"It is well settled that inventories of impounded vehicles are reasonable where the process is aimed at securing or protecting the car and its contents. [Citation.] Such searches are unreasonable and therefore violative of the Fourth Amendment when used as a ruse to conduct an investigatory search. (Colorado v. Bertine, supra, 479 U.S. at pp. 371-372. ...)" (People v. Steeley, supra, 210 Cal.App.3d at pp. 891-892.)
[1b] Here, as we have noted, because inventories were required of all impounded vehicles, we focus on the purpose of the impound rather than the purpose of the inventory. Duran testified one, if not the only, purpose of the impound was to conduct an investigatory search. Accordingly, the impound and the resulting search were unreasonable, and the trial court should have granted Aguilar's motion to suppress the evidence produced as [228 Cal. App. 3d 1054] a result of the search, namely the toolbox and his statements in relation thereto.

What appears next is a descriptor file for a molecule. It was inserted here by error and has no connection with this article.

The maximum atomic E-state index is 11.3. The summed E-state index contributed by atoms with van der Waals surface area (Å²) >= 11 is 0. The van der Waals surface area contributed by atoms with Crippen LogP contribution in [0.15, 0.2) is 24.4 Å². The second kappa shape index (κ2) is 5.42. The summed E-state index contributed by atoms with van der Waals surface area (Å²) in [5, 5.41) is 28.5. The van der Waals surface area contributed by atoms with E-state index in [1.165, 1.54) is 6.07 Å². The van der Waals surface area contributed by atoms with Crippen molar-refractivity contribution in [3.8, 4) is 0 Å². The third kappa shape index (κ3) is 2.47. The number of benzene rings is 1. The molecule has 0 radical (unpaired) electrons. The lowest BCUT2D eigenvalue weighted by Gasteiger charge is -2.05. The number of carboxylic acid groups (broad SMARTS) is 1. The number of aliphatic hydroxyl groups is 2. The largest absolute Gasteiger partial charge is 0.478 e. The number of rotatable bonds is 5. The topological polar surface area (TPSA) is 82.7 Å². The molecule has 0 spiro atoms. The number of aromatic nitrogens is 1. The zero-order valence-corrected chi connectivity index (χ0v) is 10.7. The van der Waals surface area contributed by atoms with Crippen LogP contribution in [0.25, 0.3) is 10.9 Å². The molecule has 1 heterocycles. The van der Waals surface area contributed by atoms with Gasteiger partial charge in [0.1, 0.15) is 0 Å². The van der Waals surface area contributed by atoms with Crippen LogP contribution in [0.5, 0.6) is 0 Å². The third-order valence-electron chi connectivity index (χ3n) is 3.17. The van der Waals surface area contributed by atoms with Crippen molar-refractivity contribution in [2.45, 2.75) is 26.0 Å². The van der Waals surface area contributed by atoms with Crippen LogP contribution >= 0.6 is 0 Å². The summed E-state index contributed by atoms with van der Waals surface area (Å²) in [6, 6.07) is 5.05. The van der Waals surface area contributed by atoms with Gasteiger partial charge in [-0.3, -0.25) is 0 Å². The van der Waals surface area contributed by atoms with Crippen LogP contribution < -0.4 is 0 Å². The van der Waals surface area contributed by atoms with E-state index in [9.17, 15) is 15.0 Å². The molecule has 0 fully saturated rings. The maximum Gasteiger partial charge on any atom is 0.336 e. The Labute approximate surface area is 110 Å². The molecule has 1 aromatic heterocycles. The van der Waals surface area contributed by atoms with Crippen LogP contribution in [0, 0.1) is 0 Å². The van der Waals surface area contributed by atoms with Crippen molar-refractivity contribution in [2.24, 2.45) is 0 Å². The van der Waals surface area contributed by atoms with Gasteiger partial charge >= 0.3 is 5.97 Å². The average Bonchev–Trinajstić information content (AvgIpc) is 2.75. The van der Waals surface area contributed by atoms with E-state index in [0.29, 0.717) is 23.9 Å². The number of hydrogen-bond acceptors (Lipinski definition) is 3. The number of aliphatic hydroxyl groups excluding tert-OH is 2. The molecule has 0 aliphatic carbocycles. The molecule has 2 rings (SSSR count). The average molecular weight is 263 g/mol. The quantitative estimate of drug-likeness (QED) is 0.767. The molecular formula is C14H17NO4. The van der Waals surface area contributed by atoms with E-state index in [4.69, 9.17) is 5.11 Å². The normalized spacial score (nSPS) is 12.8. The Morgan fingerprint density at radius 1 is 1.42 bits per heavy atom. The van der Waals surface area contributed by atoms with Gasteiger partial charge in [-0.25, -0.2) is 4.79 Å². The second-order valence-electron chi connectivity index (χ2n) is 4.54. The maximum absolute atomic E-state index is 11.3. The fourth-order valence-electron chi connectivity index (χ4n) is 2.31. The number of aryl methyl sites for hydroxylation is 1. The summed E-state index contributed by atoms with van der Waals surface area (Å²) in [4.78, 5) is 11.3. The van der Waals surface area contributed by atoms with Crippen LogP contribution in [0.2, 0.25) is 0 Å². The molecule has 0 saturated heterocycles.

The judgment is reversed.
Froehlich, J., and Nares, J., concurred.
FN 1. All statutory references are to the Penal Code unless otherwise indicated.
FN 2. Pete Schoonover, the owner of the toolbox, testified it was a Waterloo box; Waterloo is "the Cadillac of the line"; and the box had Proto tools in it. Apparently, it took two people to bring the box into the courtroom.